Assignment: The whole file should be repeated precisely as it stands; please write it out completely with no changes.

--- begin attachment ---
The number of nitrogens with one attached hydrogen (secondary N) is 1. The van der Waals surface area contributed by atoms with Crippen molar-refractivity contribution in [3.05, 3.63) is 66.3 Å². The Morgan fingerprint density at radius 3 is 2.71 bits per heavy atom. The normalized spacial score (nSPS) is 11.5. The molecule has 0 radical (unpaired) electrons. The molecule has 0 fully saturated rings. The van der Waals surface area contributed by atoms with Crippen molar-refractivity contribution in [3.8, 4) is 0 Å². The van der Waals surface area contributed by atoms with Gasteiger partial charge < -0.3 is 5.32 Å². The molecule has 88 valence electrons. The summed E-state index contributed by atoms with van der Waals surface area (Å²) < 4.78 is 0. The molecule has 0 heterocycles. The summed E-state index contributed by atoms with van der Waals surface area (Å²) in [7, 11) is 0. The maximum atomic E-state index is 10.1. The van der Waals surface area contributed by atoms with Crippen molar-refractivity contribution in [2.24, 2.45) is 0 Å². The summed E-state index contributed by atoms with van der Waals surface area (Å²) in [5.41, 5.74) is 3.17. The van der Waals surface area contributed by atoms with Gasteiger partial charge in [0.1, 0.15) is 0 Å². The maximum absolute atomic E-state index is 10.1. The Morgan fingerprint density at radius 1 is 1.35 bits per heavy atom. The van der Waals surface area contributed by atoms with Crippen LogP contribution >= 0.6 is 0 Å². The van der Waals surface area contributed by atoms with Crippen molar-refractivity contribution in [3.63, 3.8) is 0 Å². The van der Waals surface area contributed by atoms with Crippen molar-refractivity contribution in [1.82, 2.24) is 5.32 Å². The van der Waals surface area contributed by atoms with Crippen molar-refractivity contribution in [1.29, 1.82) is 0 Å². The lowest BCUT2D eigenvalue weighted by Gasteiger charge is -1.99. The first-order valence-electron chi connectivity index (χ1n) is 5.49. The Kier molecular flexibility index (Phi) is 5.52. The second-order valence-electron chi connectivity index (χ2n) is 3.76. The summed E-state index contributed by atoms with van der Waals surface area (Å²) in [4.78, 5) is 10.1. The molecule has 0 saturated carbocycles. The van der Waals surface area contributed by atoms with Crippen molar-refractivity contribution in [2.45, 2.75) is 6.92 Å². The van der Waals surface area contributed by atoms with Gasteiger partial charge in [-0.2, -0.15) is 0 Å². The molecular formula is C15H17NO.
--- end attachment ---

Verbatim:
The number of nitrogens with one attached hydrogen (secondary N) is 1. The van der Waals surface area contributed by atoms with Crippen molar-refractivity contribution in [3.05, 3.63) is 66.3 Å². The Morgan fingerprint density at radius 3 is 2.71 bits per heavy atom. The normalized spacial score (nSPS) is 11.5. The molecule has 0 radical (unpaired) electrons. The molecule has 0 fully saturated rings. The van der Waals surface area contributed by atoms with Crippen molar-refractivity contribution in [3.8, 4) is 0 Å². The van der Waals surface area contributed by atoms with Gasteiger partial charge < -0.3 is 5.32 Å². The molecule has 88 valence electrons. The summed E-state index contributed by atoms with van der Waals surface area (Å²) < 4.78 is 0. The molecule has 0 heterocycles. The summed E-state index contributed by atoms with van der Waals surface area (Å²) in [7, 11) is 0. The maximum atomic E-state index is 10.1. The van der Waals surface area contributed by atoms with Crippen molar-refractivity contribution in [2.24, 2.45) is 0 Å². The summed E-state index contributed by atoms with van der Waals surface area (Å²) in [5.41, 5.74) is 3.17. The van der Waals surface area contributed by atoms with Gasteiger partial charge in [0.1, 0.15) is 0 Å². The maximum absolute atomic E-state index is 10.1. The Morgan fingerprint density at radius 1 is 1.35 bits per heavy atom. The van der Waals surface area contributed by atoms with Crippen LogP contribution >= 0.6 is 0 Å². The van der Waals surface area contributed by atoms with Crippen molar-refractivity contribution in [3.63, 3.8) is 0 Å². The van der Waals surface area contributed by atoms with Crippen molar-refractivity contribution in [1.82, 2.24) is 5.32 Å². The van der Waals surface area contributed by atoms with Crippen molar-refractivity contribution in [1.29, 1.82) is 0 Å². The lowest BCUT2D eigenvalue weighted by Gasteiger charge is -1.99. The first-order valence-electron chi connectivity index (χ1n) is 5.49. The Kier molecular flexibility index (Phi) is 5.52. The second-order valence-electron chi connectivity index (χ2n) is 3.76. The summed E-state index contributed by atoms with van der Waals surface area (Å²) in [4.78, 5) is 10.1. The molecule has 0 saturated carbocycles. The van der Waals surface area contributed by atoms with Crippen molar-refractivity contribution in [2.45, 2.75) is 6.92 Å². The van der Waals surface area contributed by atoms with Gasteiger partial charge in [-0.2, -0.15) is 0 Å². The molecular formula is C15H17NO.